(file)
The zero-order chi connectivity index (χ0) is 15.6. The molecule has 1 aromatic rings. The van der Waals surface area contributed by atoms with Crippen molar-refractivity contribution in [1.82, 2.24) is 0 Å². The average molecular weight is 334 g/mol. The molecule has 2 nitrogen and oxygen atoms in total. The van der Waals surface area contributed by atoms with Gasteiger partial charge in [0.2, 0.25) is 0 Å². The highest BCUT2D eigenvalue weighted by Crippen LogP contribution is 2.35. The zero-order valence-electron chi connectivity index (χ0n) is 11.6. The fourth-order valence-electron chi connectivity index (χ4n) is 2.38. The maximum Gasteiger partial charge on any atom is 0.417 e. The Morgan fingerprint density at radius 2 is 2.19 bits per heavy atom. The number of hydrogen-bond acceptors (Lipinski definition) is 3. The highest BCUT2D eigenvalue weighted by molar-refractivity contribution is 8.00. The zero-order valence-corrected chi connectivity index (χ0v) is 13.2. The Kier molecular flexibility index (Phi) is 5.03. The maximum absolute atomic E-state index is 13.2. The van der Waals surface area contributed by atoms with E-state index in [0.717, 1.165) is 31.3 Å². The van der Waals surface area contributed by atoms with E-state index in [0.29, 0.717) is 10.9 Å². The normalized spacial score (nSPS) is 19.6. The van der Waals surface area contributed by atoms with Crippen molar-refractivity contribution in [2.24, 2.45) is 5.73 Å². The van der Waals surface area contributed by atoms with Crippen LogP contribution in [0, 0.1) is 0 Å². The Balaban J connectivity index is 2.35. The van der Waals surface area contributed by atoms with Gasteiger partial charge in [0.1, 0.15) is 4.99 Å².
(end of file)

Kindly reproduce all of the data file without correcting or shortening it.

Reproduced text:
The zero-order chi connectivity index (χ0) is 15.6. The molecule has 1 aromatic rings. The van der Waals surface area contributed by atoms with Crippen molar-refractivity contribution in [1.82, 2.24) is 0 Å². The average molecular weight is 334 g/mol. The molecule has 2 nitrogen and oxygen atoms in total. The van der Waals surface area contributed by atoms with Gasteiger partial charge in [0.2, 0.25) is 0 Å². The highest BCUT2D eigenvalue weighted by Crippen LogP contribution is 2.35. The zero-order valence-electron chi connectivity index (χ0n) is 11.6. The fourth-order valence-electron chi connectivity index (χ4n) is 2.38. The maximum Gasteiger partial charge on any atom is 0.417 e. The Morgan fingerprint density at radius 2 is 2.19 bits per heavy atom. The number of hydrogen-bond acceptors (Lipinski definition) is 3. The highest BCUT2D eigenvalue weighted by molar-refractivity contribution is 8.00. The zero-order valence-corrected chi connectivity index (χ0v) is 13.2. The Kier molecular flexibility index (Phi) is 5.03. The maximum absolute atomic E-state index is 13.2. The van der Waals surface area contributed by atoms with E-state index in [0.717, 1.165) is 31.3 Å². The van der Waals surface area contributed by atoms with E-state index in [0.29, 0.717) is 10.9 Å². The normalized spacial score (nSPS) is 19.6. The van der Waals surface area contributed by atoms with Crippen molar-refractivity contribution in [2.24, 2.45) is 5.73 Å². The van der Waals surface area contributed by atoms with Crippen LogP contribution in [0, 0.1) is 0 Å². The Balaban J connectivity index is 2.35. The van der Waals surface area contributed by atoms with Gasteiger partial charge in [0.1, 0.15) is 4.99 Å².